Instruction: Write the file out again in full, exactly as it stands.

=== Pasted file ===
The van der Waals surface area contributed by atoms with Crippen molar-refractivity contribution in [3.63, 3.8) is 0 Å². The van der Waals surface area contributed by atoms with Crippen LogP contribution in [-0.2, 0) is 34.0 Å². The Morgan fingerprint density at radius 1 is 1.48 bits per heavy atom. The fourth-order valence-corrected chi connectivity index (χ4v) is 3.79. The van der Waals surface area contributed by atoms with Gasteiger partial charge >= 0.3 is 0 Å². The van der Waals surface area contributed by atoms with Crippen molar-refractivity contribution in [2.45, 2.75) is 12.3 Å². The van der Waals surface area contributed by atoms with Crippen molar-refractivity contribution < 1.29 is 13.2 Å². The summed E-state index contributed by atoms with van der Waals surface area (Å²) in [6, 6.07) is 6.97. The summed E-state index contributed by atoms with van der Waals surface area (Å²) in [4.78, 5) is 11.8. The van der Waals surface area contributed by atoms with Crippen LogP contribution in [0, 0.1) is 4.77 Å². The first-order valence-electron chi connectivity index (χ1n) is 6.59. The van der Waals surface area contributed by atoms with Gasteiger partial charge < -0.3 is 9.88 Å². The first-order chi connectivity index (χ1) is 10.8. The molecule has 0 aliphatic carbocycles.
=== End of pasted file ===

The van der Waals surface area contributed by atoms with Crippen molar-refractivity contribution in [3.63, 3.8) is 0 Å². The van der Waals surface area contributed by atoms with Crippen LogP contribution in [-0.2, 0) is 34.0 Å². The Morgan fingerprint density at radius 1 is 1.48 bits per heavy atom. The fourth-order valence-corrected chi connectivity index (χ4v) is 3.79. The van der Waals surface area contributed by atoms with Gasteiger partial charge >= 0.3 is 0 Å². The van der Waals surface area contributed by atoms with Crippen molar-refractivity contribution in [2.45, 2.75) is 12.3 Å². The van der Waals surface area contributed by atoms with Crippen molar-refractivity contribution < 1.29 is 13.2 Å². The summed E-state index contributed by atoms with van der Waals surface area (Å²) in [6, 6.07) is 6.97. The summed E-state index contributed by atoms with van der Waals surface area (Å²) in [4.78, 5) is 11.8. The van der Waals surface area contributed by atoms with Crippen LogP contribution in [0, 0.1) is 4.77 Å². The first-order valence-electron chi connectivity index (χ1n) is 6.59. The van der Waals surface area contributed by atoms with Gasteiger partial charge < -0.3 is 9.88 Å². The first-order chi connectivity index (χ1) is 10.8. The molecule has 0 aliphatic carbocycles.